When it comes to the visual arts, Muzaffur Ali has excelled in painting, fashion and film, though not necessarily in that order. Zikr, his autobiography lets the reader into the gradual unfolding of his life from his childhood to his education and his journey as a filmmaker. As the name suggests, Zikr is an expression of gratitude to those who have influenced his life, beginning with his father, the poets he met in Aligarh University and the cities where he spent time, Lucknow, Calcutta, and Mumbai. Like all creative people Muzaffar Ali spends his time picking up new details. Learning he writes is a lifelong pursuit, and the search for knowledge should ultimately lead one to "truth." This philosophy is something he picked up from the Sufi sages and which is followed throughout the pages of Zikr.
His journey can be divided into three. His formative years in Kotwara, Lucknow where he talks about his father Raja Syed Sajid Husain Ali and his unsuccessful quest to enter politics and make a statement for a free humanist India. This goes onto Ali’s studies in Aligarh – where he was sent by his father who wanted him to shake off his royal heritage and try a taste of anonymity, Muzaffur Ali was not a good student but he adored poetry and picked up many influences and friends. The poetry that adorns Zikr, from the fourth chapter onwards, provides insight into Ali's perspective and the poetry scene at AMU. This section continues with his stint in Clarion Advertising and his years with Bobby Kooka in Air India.
Gradually film enters the story – it was film that ultimately forced him to leave Air India albeit reluctantly. Ali shares the back stories of Gaman and Anjuman with readers – not to mention the mesmerising effect of Rekha’s eyes glimpsed on a magazine which led to his choosing her for Umrao Jaan. His second wife Subhasini Ali had an important role to play there with his Tamil bloodline which led to an instant connect with Rekha. There are insights into how Zooni was affected by Kashmiri insurgency and left incomplete. However that led to his association with fashion and the formation of the House of Kotwara.- since he realised that filmmaking would have constant hiccups and perhaps it was better to do something that would enhance people’s beauty and do good to the community too – something he had actually explored in Anjuman.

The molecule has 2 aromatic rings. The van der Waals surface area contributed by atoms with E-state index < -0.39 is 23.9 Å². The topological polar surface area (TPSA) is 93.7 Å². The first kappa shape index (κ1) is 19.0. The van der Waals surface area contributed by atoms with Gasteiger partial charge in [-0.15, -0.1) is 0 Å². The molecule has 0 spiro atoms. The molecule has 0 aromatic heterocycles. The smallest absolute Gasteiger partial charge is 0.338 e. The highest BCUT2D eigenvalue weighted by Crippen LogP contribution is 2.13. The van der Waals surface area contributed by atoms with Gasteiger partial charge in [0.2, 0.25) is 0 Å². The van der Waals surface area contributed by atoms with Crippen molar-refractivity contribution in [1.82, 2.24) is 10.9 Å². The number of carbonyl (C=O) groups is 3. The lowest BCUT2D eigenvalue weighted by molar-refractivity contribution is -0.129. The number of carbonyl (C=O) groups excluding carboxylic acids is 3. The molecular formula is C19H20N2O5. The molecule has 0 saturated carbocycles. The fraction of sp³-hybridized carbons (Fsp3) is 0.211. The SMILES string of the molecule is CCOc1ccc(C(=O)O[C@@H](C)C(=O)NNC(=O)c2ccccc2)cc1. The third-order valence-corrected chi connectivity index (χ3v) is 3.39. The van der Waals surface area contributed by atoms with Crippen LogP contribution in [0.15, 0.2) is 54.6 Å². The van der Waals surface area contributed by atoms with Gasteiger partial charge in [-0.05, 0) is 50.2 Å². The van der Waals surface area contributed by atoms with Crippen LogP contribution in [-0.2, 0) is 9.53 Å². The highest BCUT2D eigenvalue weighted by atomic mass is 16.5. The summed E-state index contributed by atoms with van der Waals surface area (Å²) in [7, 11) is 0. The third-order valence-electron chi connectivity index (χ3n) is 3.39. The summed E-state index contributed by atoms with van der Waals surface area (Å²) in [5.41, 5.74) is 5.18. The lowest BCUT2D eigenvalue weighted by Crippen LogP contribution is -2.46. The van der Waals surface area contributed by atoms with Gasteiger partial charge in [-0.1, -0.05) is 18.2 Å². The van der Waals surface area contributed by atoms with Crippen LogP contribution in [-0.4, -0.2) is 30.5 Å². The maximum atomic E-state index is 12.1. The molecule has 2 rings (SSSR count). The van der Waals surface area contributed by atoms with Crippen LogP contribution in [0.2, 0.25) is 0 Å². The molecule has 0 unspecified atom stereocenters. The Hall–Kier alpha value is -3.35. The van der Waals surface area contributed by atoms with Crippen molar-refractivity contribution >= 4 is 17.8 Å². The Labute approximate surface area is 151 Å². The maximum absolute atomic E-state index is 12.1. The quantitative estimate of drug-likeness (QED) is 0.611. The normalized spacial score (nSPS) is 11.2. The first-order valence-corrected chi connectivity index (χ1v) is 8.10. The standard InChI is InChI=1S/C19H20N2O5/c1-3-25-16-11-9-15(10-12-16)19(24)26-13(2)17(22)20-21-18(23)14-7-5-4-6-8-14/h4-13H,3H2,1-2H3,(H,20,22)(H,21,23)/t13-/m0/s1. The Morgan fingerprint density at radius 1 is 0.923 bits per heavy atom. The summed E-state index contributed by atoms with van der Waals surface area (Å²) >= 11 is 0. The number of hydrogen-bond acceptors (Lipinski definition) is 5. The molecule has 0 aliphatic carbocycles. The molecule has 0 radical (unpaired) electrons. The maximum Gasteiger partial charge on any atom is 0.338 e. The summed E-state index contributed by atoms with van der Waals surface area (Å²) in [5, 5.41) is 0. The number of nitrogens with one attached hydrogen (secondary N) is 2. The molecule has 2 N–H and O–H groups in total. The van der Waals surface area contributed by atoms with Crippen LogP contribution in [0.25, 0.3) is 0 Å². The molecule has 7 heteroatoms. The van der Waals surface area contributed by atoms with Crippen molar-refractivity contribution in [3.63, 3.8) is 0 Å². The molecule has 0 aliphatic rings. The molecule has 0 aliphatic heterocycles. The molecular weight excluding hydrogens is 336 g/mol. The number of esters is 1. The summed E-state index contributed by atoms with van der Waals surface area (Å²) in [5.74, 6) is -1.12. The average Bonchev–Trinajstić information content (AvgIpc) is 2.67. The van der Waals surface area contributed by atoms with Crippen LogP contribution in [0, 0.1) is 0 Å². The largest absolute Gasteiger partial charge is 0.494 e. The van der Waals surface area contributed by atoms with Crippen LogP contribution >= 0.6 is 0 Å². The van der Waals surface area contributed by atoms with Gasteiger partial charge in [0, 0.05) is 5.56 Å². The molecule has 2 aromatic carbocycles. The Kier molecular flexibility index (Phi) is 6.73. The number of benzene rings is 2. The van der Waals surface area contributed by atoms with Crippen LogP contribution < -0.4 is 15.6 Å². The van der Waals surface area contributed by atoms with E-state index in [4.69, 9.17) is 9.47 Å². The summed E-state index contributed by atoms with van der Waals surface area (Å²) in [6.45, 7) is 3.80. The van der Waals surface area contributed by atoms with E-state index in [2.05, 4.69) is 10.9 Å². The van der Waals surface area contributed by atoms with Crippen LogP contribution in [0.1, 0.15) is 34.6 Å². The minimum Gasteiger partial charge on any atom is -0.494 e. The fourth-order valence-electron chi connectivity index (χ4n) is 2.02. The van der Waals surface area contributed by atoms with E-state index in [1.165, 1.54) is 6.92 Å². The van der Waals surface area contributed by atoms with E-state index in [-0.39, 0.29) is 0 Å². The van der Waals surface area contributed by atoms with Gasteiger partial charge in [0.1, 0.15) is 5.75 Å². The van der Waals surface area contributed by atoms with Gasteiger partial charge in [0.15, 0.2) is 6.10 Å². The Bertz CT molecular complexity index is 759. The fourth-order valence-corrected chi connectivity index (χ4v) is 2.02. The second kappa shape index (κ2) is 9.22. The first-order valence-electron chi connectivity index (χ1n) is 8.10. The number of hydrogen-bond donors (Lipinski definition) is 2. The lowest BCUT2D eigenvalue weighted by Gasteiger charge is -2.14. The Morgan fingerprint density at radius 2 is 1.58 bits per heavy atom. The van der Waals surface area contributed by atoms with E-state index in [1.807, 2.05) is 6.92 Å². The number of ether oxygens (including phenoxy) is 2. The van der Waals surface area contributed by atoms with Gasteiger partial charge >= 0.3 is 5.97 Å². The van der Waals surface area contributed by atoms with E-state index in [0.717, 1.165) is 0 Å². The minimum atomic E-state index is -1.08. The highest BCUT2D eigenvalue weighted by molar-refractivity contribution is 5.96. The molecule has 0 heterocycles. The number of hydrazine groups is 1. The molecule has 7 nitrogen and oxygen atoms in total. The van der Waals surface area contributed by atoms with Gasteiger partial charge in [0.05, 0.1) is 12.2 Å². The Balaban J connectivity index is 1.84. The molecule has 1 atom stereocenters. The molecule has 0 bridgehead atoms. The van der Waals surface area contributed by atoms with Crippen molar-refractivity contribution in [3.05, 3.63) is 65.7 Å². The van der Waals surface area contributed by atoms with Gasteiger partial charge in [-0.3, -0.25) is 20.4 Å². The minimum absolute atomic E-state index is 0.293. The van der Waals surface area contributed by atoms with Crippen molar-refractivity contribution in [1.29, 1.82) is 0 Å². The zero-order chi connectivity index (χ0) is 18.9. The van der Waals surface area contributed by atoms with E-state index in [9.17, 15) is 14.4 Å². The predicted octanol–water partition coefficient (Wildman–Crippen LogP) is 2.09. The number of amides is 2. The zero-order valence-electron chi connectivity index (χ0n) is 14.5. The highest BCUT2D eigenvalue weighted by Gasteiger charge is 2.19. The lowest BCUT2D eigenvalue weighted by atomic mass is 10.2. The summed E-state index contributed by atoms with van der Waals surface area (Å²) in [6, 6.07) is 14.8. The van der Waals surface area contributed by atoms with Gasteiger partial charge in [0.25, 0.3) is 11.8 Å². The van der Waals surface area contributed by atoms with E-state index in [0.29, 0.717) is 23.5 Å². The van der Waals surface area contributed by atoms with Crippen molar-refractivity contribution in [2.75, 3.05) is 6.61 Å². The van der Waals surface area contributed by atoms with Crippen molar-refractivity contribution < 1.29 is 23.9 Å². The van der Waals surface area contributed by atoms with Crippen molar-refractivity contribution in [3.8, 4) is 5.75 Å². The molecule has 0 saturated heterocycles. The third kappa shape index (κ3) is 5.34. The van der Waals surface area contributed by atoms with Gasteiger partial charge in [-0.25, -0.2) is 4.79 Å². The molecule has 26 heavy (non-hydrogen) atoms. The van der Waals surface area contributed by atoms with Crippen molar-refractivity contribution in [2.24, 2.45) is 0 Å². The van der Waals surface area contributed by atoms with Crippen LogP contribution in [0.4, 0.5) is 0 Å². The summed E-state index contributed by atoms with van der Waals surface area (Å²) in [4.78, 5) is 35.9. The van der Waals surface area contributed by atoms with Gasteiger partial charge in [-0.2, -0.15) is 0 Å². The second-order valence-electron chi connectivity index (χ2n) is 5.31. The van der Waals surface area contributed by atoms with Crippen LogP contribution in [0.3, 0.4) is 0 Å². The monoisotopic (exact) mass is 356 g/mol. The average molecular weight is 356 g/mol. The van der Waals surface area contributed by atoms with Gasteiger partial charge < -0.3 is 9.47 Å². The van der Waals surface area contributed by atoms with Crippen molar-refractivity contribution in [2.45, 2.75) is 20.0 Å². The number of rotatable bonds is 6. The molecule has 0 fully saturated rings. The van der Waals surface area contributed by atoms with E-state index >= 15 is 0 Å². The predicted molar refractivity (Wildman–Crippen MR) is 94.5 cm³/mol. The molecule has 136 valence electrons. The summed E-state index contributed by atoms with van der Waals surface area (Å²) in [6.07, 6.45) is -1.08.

The book ends with Muzaffar Ali’s gratitude to the Sufi saints and poets who influence him – Rumi, Sheikh Moinuddin Chishti to whom he had a family connect, Nizamuddin Aliya and Amir Khusrau, to name a few. He now helms the Rumi Foundation in New Delhi and since 2001 has been in charge of setting up the yearly World Sufi Music Festival, Jahan-e-Khusrau,. However, his dream of making a film on Rumi has remained just that – a dream. The star system is not kind to filmmakers with stars in their eyes.
Muzaffar Ali talk about his long term relationships with colleagues and workers - the mouthwatering delicacies that his cook Tahir served, who remained with him until his death, the cobbler Bharat Waghchawre, whom he picked up on an impulse and who thereupon spent 20 years crafting exquisite shoulder bags for the Craftsmen of India brand, his graphic designer Jolly Barua, who created the artwork and posters for his films Gaman and Anjuman, and the AMU poet Shahryar, who became his go-to lyricist. Many encounters led to greater outcomes – his meeting with the designer Mary Mcfadden in New York inspired the Kotwara brand. He is open about his weaknesses like gullibility though not necessarily about his relationships with his wives. His first leaves the story in a sentence. The gullibility, he confesses led to an unsuccessful stint in politics and fell back on philosophy and the Sufi poets for consolation.
The book is a voyage through a visual world with its attendant chiaroscuro, filled with incidents and poetry.
Author: Muzaffar Ali
Publisher: Penguin Random House